The formula necessarily fails to produce a prime when , because in this case .
Euler also devised a much more important function that is now known as the zeta function:
Euler showed that the zeta function is equal to an infinite product
where the product is over all the primes . This is a remarkable result: when the zeta function is expressed as the sum of an infinite number of terms, the sum includes a term that takes a value for every positive integer, but when expressed as an infinite product the only terms that are included are those that take a value for a prime.
The zeta function, as defined by Euler, is only valid for values of that are greater than 1. For these values of the zeta function can be summed to a finite value, even though the number of terms is infinite. However, if is equal to or less than 1, the series diverges, so the function is not well defined. For instance, taking gives
a series which increases without end. By comparison, when ,
This series can be summed to give .
The Riemann Zeta Function
Georg Friedrich Bernhard Riemann
In 1859 Georg Friedrich Bernhard Riemann published his only paper on Number Theory. In this paper Riemann found a function that is identical to Euler's zeta function for values of that are greater than 1, but that is well defined for all real numbers. The Riemann zeta function is actually defined for complex values of , where and . Riemann proved that there were many deep connections between his analytically continued zeta function and the distribution of primes. Riemann's intuition was quite remarkable in connecting the properties of a continuous function of a complex variable to the properties of the primes which are real and discrete. More specifically, Riemann showed that , the number of primes less than , is related to the points at which the zeta function is equal to zero - these points are known as the zeroes of the function. Riemann found that when is a real number the zeta function only equals zero when is equal to a negative even integer, that is at the points But Riemann also found other zeroes of the zeta function, all of which appeared to be on the line . The approximate value for the first of these is at . Riemann conjectured that all the non-real zeroes of the zeta function lie on the line , although he was unable to prove this. The conjecture has become known as the Riemann Hypothesis and it is the key to understanding the distribution of the primes. Recent computer-based calculations have shown that at least the first 100 billion zeroes, with non-real , all fall on Riemann's line. But, as yet, there is still no proof that there are no exceptions to this pattern.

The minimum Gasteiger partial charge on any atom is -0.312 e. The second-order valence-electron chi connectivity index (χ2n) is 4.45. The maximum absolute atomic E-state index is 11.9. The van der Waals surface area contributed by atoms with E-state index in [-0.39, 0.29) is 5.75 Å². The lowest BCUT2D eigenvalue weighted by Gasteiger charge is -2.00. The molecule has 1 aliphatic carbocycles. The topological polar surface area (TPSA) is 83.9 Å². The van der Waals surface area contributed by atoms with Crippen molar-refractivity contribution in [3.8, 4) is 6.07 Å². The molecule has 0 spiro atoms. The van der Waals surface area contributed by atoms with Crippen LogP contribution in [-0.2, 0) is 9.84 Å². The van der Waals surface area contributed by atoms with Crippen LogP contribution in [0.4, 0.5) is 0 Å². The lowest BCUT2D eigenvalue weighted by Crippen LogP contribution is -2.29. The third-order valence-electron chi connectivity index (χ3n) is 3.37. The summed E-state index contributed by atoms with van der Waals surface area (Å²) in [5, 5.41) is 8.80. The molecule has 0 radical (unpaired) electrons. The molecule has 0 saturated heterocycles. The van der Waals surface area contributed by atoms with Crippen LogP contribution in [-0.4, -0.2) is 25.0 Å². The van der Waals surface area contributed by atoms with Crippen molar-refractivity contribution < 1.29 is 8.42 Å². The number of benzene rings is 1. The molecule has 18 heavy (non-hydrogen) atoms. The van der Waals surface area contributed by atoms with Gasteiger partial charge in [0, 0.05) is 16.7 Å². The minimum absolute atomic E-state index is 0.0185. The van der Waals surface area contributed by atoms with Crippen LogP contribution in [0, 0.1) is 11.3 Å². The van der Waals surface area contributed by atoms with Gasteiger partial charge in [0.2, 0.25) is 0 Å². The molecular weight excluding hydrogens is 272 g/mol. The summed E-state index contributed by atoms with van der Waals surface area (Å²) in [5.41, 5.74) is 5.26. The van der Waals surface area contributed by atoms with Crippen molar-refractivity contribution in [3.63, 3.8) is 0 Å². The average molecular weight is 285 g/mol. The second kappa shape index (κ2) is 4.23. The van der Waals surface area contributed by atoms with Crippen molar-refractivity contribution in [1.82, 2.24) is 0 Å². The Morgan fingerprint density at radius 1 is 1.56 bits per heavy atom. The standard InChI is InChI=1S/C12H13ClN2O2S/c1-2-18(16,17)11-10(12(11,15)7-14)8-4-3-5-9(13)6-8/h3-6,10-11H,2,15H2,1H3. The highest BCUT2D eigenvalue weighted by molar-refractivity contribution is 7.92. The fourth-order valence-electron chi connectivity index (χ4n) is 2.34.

The British number theorist G.H. Hardy relates in his book "A mathematician's apology" that before setting out on his return voyage over the North Sea from Denmark in the 1920s, expecting the crossing to be treacherous, he posted a note to a colleague to say that he had proved the Riemann Hypothesis. Although a staunch and proselytizing atheist, Hardy explained that he had sent the note in order to guarantee that God would not allow him to drown. Because if he had drowned that would mean that proofs had been claimed for both of the two most famous problems in mathematics: Fermat's Last Theorem and the Riemann Hypothesis, but that the mathematician making the claim had died before communicating the proof to anyone else. Fermat's Last Theorem had achieved legendary status amongst mathematicians, because, in the 17th century, the French civil servant and amateur mathematician Pierre de Fermat, one of the greatest figures in the history of Number Theory, had scribbled in the margin of a book that he had a wonderful proof of the theorem, but the margin was too small for him to write it down. The book was a 17th century edition of the classic Greek text on Number Theory written in the first century A.D., Diophantus' Arithmetica. Fermat subsequently died, leaving mathematicians to search for 350 years for a proof of the theorem.
The hardest problem in all of mathematics?
Ulam's Prime number spiral
In the 150 years since Riemann's paper nobody has ever been able to prove or disprove his conjecture, but Fermat's Last Theorem was finally proved by Andrew Wiles in 1994. The Riemann Hypothesis is now the most famous outstanding problem in mathematics. But the Riemann Hypothesis has far more important consequences for mathematics than Fermat's Last Theorem. In fact, there are areas of mathematics that have been developed by mathematicians on the assumption that the Riemann Hypothesis is true. The Riemann Hypothesis also appears to be an even more difficult problem than Fermat's Last Theorem.
Any implicit regularity in the primes that is encoded in the zeta function has still not been explicitly deciphered. However, there is a much simpler pattern exhibited in the distribution of primes. In 1963 the Polish mathematician Stanislaw Ulam, who worked on the American nuclear programme, the Manhattan Project, during the Second World War was doodling abstractedly in the interval between
two seminars at a conference. He drew a grid of squares, then he wrote the number 1 at the centre of the grid and continued to write out the sequence of all the positive integers in ascending order spiralling out from the centre. Ulam noticed to his great surprise that when the integers were organised in this way, there was a tendency for the primes to be lined up along diagonal lines in the